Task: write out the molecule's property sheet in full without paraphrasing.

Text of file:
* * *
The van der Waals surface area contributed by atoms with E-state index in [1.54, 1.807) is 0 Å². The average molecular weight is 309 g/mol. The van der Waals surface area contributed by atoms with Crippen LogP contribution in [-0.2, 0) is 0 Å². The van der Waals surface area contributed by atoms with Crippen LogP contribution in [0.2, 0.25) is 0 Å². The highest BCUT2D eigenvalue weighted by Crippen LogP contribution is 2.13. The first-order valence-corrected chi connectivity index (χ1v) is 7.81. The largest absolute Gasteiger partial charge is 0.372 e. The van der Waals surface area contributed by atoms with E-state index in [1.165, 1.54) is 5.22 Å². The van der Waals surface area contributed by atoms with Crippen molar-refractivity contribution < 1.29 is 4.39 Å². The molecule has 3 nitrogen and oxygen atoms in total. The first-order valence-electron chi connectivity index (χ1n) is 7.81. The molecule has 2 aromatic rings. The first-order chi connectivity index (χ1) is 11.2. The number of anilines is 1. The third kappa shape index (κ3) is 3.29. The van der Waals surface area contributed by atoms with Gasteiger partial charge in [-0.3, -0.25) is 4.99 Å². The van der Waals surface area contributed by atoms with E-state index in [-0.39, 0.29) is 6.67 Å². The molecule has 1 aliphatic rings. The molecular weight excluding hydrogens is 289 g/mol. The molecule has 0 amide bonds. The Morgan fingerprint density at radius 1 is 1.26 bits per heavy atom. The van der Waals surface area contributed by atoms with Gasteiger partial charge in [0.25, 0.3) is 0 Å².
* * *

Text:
The van der Waals surface area contributed by atoms with E-state index in [1.54, 1.807) is 0 Å². The average molecular weight is 309 g/mol. The van der Waals surface area contributed by atoms with Crippen LogP contribution in [-0.2, 0) is 0 Å². The van der Waals surface area contributed by atoms with Crippen LogP contribution in [0.2, 0.25) is 0 Å². The highest BCUT2D eigenvalue weighted by Crippen LogP contribution is 2.13. The first-order valence-corrected chi connectivity index (χ1v) is 7.81. The largest absolute Gasteiger partial charge is 0.372 e. The van der Waals surface area contributed by atoms with E-state index in [1.165, 1.54) is 5.22 Å². The van der Waals surface area contributed by atoms with Crippen molar-refractivity contribution < 1.29 is 4.39 Å². The molecule has 3 nitrogen and oxygen atoms in total. The first-order valence-electron chi connectivity index (χ1n) is 7.81. The molecule has 2 aromatic rings. The first-order chi connectivity index (χ1) is 11.2. The number of anilines is 1. The third kappa shape index (κ3) is 3.29. The van der Waals surface area contributed by atoms with Gasteiger partial charge in [-0.3, -0.25) is 4.99 Å². The van der Waals surface area contributed by atoms with E-state index in [-0.39, 0.29) is 6.67 Å². The molecule has 1 aliphatic rings. The molecular weight excluding hydrogens is 289 g/mol. The molecule has 0 amide bonds. The Morgan fingerprint density at radius 1 is 1.26 bits per heavy atom. The van der Waals surface area contributed by atoms with Gasteiger partial charge in [0.25, 0.3) is 0 Å².